A medium sized tyrant flycatcher with dark upperparts and white underparts. Black on head, wings and tail, with gray back, though the color of the back varies from darker to lighter gray, depending on the subspecies (see Geographic Variation). Distinctively long, bifurcated tail that is often longer than the body (longer in males than in females).
Adults in fresh plumage are almost unmistakable due to the long, bifurcated tail, though molting adults and juveniles can be confused with Eastern Kingbirds (Tyrannus tyrannus) in worn plumage. Eastern Kingbirds in fresh plumage, however, have a white terminal band on the tail, which Fork-tailed Flycatcher lacks.
Adult: Most of head and upper nape black with semiconcealed yellow crown patch; upperparts gray, uppertail coverts black and wings blackish brown; wing coverts and secondaries edged pale gray to whitish; tail black with extremely elongated outer rectrices that are basally edged white; underparts white (Mobley 2004). Sexes similar except for length of tail, which is longer in males.
Juveniles duller than adults with much shorter tail, especially compared to adult males, with sooty gray head, more brownish back, and pale cinnamon margins on upper tail and wing coverts (Mobley 2004). Juveniles and immatures may also have some brown on crown and lack or have reduced yellow crown patch (Hilty and Brown 1986, AEJ and G.I. Giraldo, personal observation).
The nominate subspecies primarily molts Apr-July, subspecies monachus molts primarily July-September, and the molt of subspecies sanctaemartae presumably is similar to the nominate subspecies (Pyle 1997). Most captured individuals of the nominate subspecies in central Colombia (Department of Meta) in June and July were molting tail and primary feathers (AEJ and J.I. Giraldo, unpublished data). In Buenos Aires, Argentina, adults of the nominate subspecies begin molting at the end of the breeding season (i.e., late January; DTT, personal observations).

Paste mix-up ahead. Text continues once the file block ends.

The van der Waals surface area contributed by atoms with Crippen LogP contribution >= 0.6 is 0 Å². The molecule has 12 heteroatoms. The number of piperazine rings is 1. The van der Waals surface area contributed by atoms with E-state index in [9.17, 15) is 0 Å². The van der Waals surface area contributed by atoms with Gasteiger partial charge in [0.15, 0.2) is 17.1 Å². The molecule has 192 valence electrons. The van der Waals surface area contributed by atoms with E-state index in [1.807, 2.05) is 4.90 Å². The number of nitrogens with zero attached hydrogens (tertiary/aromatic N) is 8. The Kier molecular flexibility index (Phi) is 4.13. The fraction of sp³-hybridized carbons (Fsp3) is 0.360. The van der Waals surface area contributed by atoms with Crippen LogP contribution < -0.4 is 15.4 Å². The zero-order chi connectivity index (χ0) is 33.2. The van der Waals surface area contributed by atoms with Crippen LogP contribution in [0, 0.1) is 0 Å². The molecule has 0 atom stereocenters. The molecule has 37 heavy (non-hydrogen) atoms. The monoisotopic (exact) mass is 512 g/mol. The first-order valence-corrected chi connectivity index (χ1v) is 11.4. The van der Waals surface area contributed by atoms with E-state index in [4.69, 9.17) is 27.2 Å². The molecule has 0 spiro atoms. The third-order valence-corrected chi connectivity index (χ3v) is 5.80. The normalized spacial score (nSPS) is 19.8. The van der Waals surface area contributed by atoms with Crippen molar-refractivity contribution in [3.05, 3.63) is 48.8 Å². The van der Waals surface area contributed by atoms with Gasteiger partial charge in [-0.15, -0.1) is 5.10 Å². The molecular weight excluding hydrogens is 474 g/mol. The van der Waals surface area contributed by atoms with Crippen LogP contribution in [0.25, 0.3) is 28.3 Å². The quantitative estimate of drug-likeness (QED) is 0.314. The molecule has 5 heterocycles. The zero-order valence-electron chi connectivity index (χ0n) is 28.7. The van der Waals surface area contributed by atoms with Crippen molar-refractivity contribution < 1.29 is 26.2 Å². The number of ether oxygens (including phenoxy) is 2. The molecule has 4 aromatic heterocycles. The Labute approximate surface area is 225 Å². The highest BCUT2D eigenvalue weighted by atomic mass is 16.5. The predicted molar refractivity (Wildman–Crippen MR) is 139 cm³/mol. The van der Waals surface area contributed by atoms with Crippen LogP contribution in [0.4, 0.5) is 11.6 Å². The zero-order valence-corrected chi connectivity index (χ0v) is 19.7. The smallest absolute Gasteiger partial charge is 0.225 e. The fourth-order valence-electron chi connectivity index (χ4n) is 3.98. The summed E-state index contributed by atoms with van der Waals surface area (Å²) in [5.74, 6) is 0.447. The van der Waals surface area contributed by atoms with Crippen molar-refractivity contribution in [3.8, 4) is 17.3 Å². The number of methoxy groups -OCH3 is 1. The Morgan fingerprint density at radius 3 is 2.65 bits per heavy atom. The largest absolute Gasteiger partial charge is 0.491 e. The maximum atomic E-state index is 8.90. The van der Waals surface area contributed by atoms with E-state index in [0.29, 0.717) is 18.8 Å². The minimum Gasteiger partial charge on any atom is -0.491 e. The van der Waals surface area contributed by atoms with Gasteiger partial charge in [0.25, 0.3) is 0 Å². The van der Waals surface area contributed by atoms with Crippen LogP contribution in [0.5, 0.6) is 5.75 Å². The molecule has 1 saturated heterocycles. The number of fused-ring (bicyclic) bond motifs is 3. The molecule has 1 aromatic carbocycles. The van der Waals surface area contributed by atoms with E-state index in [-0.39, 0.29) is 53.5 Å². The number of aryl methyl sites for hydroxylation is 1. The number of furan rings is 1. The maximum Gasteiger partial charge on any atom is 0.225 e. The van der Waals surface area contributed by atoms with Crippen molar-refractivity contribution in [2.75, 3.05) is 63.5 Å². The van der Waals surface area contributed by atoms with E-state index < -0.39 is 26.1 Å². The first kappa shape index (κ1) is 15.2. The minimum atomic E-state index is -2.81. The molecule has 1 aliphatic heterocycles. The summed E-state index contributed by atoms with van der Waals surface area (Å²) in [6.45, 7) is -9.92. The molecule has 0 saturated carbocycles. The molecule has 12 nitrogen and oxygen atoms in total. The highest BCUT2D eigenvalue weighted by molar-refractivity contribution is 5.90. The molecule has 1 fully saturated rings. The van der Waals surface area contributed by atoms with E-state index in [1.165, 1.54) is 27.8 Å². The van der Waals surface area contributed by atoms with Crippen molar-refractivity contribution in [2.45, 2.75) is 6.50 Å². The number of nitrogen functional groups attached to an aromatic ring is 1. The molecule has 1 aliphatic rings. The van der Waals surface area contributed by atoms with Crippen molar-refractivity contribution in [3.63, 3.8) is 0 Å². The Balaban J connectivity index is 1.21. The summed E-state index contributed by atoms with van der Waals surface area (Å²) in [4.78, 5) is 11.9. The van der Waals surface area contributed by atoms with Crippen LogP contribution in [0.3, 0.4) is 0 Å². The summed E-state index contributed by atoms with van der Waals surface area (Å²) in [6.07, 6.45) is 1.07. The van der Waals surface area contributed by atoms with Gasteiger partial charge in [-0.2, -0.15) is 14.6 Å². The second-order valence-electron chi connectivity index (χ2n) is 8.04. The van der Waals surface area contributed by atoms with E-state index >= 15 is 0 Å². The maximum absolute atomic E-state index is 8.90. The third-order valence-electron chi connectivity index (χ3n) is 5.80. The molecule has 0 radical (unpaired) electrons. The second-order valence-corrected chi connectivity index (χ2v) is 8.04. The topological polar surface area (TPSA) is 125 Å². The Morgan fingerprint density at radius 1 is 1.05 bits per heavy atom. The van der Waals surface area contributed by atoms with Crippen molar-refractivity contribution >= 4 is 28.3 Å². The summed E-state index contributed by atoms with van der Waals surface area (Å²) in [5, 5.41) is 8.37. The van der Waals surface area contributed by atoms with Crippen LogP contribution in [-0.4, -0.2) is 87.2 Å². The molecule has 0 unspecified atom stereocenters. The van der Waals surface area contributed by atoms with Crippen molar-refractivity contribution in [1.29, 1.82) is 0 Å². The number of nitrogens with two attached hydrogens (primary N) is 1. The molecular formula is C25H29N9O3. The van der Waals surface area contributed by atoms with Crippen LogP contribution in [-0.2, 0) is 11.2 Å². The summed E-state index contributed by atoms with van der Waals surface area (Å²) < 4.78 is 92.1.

Tarsi and toes: blackish
Bare parts color data from Mobley (2004). Also, juveniles have a yellowish gape (AEJ and DTT, personal observations).
Total length of adult male is 37-40.5 cm, and of adult females is 28-30 cm (Mobley 2004).
At a site in Buenos Aires Province, Argentina, mean measurements of adult males (subspecies savana) are: wing chord (unflatenned): 110 mm (±3 SD; n = 42), tail: 225 mm (±28; n = 40); mass: 32 g (±2; n = 44). Mean measurements of females (subspecies savana) at the same site are: wing chord (unflatenned): 103 mm (±3; n = 35), tail: 172 mm (±23; n = 32); mass: 30 g (±3; n = 37).
Eggs measure ca 22 x 16 mm (de la Peña 1987, Mezquida 2002, Marini et al. 2009, DTT unpublished data). Eggs have a volume of 3.01±0.07 cm3 (n = 17 nests) at a site in Buenos Aires Province, Argentina (DTT, unpublished data).